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Freebase Commons Common /common

  • Western Cree syllabics are a variant of Canadian Aboriginal syllabics used to write Plains Cree, Woods Cree and the western dialects of Swampy Cree. It is used for all Cree dialects west of approximately the Manitoba–Ontario border in Canada, as opposed to Eastern Cree syllabics. It is also occasionally used by a few Cree speakers in the United States. Cree syllabics uses different glyphs to indicate consonants, and changes the orientation of these glyphs to indicate the vowel that follows it. The basic principles of Canadian syllabic writing are outlined in the article for Canadian Aboriginal syllabics. Western syllabics use only those characters needed to write the phonemes of the western dialects. In this article, Cree words and sounds will transcribed using the Standard Roman Orthography used to teach Plains Cree. There are four basic vowels in Plains and Swampy Cree: a, i, e and o. The a, i and o sounds also have long versions: â, î and ô. The vowel e is always long and is written as ê. In Woods Cree, ê has merged with î, so only three basic vowels are used in that dialect. Woods Cree also has the phoneme th /ð/.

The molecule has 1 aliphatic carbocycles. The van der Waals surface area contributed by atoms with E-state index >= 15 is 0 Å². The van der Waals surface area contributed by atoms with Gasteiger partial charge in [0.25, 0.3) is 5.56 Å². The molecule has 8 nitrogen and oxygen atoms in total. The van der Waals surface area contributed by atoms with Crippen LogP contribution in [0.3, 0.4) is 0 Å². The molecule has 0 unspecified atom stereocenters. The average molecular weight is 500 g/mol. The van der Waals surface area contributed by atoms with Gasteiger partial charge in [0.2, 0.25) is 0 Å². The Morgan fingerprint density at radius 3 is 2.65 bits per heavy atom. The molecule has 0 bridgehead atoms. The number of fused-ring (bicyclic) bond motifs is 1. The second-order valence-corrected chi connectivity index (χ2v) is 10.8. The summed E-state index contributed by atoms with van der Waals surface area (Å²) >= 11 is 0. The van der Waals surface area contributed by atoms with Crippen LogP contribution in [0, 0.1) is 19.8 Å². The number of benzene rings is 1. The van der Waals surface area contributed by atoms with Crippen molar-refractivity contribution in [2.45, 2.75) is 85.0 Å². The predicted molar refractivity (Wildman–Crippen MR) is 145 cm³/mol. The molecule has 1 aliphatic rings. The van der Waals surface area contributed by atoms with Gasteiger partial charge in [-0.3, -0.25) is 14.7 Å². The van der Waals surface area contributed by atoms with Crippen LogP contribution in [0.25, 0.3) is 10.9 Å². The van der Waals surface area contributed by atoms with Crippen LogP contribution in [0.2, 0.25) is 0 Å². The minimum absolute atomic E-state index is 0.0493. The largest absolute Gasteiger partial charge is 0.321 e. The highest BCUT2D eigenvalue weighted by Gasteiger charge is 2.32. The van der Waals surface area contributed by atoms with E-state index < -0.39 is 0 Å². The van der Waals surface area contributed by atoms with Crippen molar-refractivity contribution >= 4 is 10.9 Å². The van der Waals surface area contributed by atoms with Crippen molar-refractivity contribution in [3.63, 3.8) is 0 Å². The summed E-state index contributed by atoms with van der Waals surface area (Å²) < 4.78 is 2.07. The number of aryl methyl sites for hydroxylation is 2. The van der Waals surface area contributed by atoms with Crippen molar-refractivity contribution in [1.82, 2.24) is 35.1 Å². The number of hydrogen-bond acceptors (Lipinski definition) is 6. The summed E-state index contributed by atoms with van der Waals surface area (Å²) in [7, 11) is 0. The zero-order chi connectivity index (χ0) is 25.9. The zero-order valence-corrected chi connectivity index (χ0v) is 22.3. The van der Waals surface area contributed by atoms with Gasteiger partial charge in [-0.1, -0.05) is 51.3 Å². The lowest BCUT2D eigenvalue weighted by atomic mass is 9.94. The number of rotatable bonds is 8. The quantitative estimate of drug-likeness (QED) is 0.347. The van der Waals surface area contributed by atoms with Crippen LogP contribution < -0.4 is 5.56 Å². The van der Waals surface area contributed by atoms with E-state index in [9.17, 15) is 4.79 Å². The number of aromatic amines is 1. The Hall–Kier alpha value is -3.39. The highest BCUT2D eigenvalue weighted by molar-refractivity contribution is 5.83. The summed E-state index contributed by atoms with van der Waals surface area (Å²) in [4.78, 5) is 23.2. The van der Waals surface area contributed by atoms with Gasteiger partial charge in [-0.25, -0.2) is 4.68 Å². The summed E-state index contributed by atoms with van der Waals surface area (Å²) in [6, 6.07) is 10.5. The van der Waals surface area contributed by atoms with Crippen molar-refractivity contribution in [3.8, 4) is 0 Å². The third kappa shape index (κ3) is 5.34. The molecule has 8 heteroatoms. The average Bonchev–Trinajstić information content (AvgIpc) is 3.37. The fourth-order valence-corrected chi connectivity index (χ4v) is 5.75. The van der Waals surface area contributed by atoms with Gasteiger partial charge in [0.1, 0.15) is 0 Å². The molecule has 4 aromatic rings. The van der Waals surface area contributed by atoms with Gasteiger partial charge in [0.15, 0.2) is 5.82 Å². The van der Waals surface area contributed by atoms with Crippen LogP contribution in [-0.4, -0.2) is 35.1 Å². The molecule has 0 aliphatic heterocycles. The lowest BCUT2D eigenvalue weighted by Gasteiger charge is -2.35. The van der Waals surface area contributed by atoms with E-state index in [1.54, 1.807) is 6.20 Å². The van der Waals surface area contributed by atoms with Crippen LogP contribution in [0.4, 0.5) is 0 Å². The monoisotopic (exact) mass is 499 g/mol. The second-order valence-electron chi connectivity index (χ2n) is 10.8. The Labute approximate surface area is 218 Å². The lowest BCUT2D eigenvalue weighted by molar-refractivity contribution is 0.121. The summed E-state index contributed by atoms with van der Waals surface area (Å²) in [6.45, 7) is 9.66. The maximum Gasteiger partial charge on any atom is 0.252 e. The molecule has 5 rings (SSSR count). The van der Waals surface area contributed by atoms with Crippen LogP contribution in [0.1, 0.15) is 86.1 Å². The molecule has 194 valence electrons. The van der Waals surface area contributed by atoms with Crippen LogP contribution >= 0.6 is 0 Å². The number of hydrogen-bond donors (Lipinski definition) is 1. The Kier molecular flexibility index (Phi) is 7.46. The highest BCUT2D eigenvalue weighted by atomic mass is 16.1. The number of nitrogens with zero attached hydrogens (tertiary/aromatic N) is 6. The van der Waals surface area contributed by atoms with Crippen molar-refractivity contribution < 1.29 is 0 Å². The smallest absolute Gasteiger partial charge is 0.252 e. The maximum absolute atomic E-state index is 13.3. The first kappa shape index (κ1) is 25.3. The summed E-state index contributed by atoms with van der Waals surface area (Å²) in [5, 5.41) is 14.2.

Freebase Commons Language /language

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